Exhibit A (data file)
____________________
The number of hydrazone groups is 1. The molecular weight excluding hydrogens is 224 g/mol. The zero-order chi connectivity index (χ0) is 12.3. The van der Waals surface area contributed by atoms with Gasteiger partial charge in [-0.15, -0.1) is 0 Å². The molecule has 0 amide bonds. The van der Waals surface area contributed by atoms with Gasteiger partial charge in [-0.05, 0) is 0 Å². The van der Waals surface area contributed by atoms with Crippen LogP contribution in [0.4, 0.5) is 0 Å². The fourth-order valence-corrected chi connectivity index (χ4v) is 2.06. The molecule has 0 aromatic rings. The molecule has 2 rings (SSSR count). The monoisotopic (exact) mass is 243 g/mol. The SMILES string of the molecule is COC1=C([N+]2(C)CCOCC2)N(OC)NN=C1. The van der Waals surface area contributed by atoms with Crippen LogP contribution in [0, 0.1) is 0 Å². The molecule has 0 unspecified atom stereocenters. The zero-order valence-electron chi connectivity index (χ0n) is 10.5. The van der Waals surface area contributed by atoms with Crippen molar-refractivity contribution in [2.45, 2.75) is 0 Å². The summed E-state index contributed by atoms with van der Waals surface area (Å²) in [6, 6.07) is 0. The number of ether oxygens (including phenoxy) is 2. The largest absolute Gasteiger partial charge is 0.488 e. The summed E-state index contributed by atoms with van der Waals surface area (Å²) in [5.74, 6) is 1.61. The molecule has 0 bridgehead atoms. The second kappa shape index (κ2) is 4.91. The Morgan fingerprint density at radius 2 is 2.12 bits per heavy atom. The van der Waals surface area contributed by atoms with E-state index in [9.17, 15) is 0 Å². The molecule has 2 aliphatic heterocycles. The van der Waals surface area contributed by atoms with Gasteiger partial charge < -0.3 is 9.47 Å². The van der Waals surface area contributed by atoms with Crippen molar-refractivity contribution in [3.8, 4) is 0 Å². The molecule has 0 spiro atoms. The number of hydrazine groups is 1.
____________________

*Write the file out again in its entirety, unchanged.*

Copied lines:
The number of hydrazone groups is 1. The molecular weight excluding hydrogens is 224 g/mol. The zero-order chi connectivity index (χ0) is 12.3. The van der Waals surface area contributed by atoms with Gasteiger partial charge in [-0.15, -0.1) is 0 Å². The molecule has 0 amide bonds. The van der Waals surface area contributed by atoms with Gasteiger partial charge in [-0.05, 0) is 0 Å². The van der Waals surface area contributed by atoms with Crippen LogP contribution in [0.4, 0.5) is 0 Å². The fourth-order valence-corrected chi connectivity index (χ4v) is 2.06. The molecule has 0 aromatic rings. The molecule has 2 rings (SSSR count). The monoisotopic (exact) mass is 243 g/mol. The SMILES string of the molecule is COC1=C([N+]2(C)CCOCC2)N(OC)NN=C1. The van der Waals surface area contributed by atoms with Crippen LogP contribution in [0, 0.1) is 0 Å². The molecule has 0 unspecified atom stereocenters. The zero-order valence-electron chi connectivity index (χ0n) is 10.5. The van der Waals surface area contributed by atoms with Crippen molar-refractivity contribution in [2.45, 2.75) is 0 Å². The summed E-state index contributed by atoms with van der Waals surface area (Å²) in [6, 6.07) is 0. The number of ether oxygens (including phenoxy) is 2. The largest absolute Gasteiger partial charge is 0.488 e. The summed E-state index contributed by atoms with van der Waals surface area (Å²) in [5.74, 6) is 1.61. The molecule has 0 bridgehead atoms. The second kappa shape index (κ2) is 4.91. The Morgan fingerprint density at radius 2 is 2.12 bits per heavy atom. The van der Waals surface area contributed by atoms with E-state index in [9.17, 15) is 0 Å². The molecule has 2 aliphatic heterocycles. The van der Waals surface area contributed by atoms with Gasteiger partial charge < -0.3 is 9.47 Å². The van der Waals surface area contributed by atoms with Crippen molar-refractivity contribution in [3.8, 4) is 0 Å². The molecule has 0 spiro atoms. The number of hydrazine groups is 1.